One of the most recent developments in safety gear is the Airbag Vest. I’ve not tried one myself, but again, it’s hard to argue against safety. Of course budget and comfort also play a role in this. These are often times used as counter arguments against safety. How about you? Are you a ‘dress for the crash’ person or a ‘comfort above safety’ person?
Comfort Tech is tech that makes you, well, more comfortable on the bike 🙂. There can be quite an overlap with safety though. Depending on your situation, the climate your ride in, and your opinion you might feel some of these are more safety oriented than comfort oriented. Think, for example, about heated grips, heated seats, heated vests, cooling vests. Other comfort tech could be helmet com systems, hill hold control, a quick-shifter, automatic suspension, a chain oiler, etc. Do you absolutely need those? Do they help keep you safe? Or are they just nice-to-haves, handy gadgets. Do you belong to the ‘pure’, keep it simple, crowd?
As the developer of Scenic, this is a subject very dear to my heart. I started working on Scenic’s predecessor, MotoMap, almost 10 years ago now, because there wasn’t any integrated way to find, navigate and track routes and rides. This was the iPhone 3G era, and the App Store was still very young. There were no apps that could do all three things. In order to achieve this you had to scour fora, dedicated websites, etc. for nice routes, and then, if you were lucky enough, they were in the correct file format to transfer them to your expensive Garmin or TomTom (through USB cable mind you). If not, you’d have to find some kind of software that could convert this. A lot has changed since then. Now there are multiple apps out there who can do this, and modern Garmins and TomToms have improved hugely too.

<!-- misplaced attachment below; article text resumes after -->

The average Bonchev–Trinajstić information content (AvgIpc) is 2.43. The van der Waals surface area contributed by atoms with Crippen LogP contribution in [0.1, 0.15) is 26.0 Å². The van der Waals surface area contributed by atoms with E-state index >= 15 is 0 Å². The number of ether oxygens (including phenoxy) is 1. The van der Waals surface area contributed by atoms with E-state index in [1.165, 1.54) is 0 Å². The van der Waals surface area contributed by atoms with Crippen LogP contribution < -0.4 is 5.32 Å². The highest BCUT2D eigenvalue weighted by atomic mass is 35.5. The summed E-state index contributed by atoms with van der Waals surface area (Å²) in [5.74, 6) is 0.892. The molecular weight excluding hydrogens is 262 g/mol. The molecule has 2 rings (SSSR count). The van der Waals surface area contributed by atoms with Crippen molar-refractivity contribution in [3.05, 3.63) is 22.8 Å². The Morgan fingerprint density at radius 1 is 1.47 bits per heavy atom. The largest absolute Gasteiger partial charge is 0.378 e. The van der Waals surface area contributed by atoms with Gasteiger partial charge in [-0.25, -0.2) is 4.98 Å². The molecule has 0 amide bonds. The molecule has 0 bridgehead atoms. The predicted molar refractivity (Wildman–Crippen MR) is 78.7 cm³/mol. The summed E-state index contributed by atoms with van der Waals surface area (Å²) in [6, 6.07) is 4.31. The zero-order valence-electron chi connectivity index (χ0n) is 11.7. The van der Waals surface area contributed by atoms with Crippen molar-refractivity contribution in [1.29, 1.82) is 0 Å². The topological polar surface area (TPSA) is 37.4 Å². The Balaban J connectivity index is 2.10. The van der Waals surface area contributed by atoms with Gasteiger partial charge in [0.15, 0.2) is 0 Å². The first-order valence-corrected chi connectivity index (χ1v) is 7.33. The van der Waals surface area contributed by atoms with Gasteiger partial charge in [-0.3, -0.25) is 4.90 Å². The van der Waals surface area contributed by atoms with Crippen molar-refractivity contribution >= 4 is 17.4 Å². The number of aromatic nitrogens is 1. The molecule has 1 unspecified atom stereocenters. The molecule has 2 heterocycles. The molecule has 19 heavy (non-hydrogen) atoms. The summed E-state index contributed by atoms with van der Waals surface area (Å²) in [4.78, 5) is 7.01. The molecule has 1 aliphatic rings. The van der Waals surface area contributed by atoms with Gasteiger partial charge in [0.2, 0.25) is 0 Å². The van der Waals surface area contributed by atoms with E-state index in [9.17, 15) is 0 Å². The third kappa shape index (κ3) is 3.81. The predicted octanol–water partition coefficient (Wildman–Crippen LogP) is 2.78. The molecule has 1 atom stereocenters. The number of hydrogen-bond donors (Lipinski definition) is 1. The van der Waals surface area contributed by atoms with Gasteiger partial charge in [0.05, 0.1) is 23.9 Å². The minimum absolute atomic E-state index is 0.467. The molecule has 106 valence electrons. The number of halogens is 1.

One of the other reasons I started Scenic, is that I’m not a navigation wonder. Even with paper maps I have a hard time. I simply need a device that tells me where to go. For me, this is a must. Still, there are some, that prefer paper maps. Going old school. For those it’s more adventurous like that. And I have to admit, I do understand those people. Sometimes it’s nice to pick a general direction and just ride… get lost a little. How about you?
One of the reason why I wanted to write this article was because I heard about the Forcite ‘smart’ helmet being sold out in under 30 minutes. If you don’t know about smart helmets, they’ve been around in concept form for quite a while. I actually wrote about some of them 3 years ago in our April 2018 issue of Moto Monthly. In tech, 3 years is a long time though. Since then, the tech has evolved and ‘smart’ helmets are now readily available, although still quite expensive. Next to the Forcite, other brands are available too. Here’s a video listing 8 of them.
Do we need more Tech?
Tech propels society forward, and motorcycling is no exception. I myself contribute to motorcycling tech through Scenic and I embrace the safety that new Tech developments bring. BUT… if you ask me what was the motorcycle you had most fun with, the most adventures with… I’m going to say my 1998 Yamaha XJ600S.
This motorcycle is so simple, so pure. It doesn’t even have ABS. Heck… it has a carburetor in stead of fuel injection. Riding it is so pure, so serene, there are no distractions, except maybe range anxiety caused by the absence of a fuel gauge 🙂. It’s just me and the curves ahead. So, if you ask me if we need more tech in motorcycling…
…my honest answer is NO, we don’t!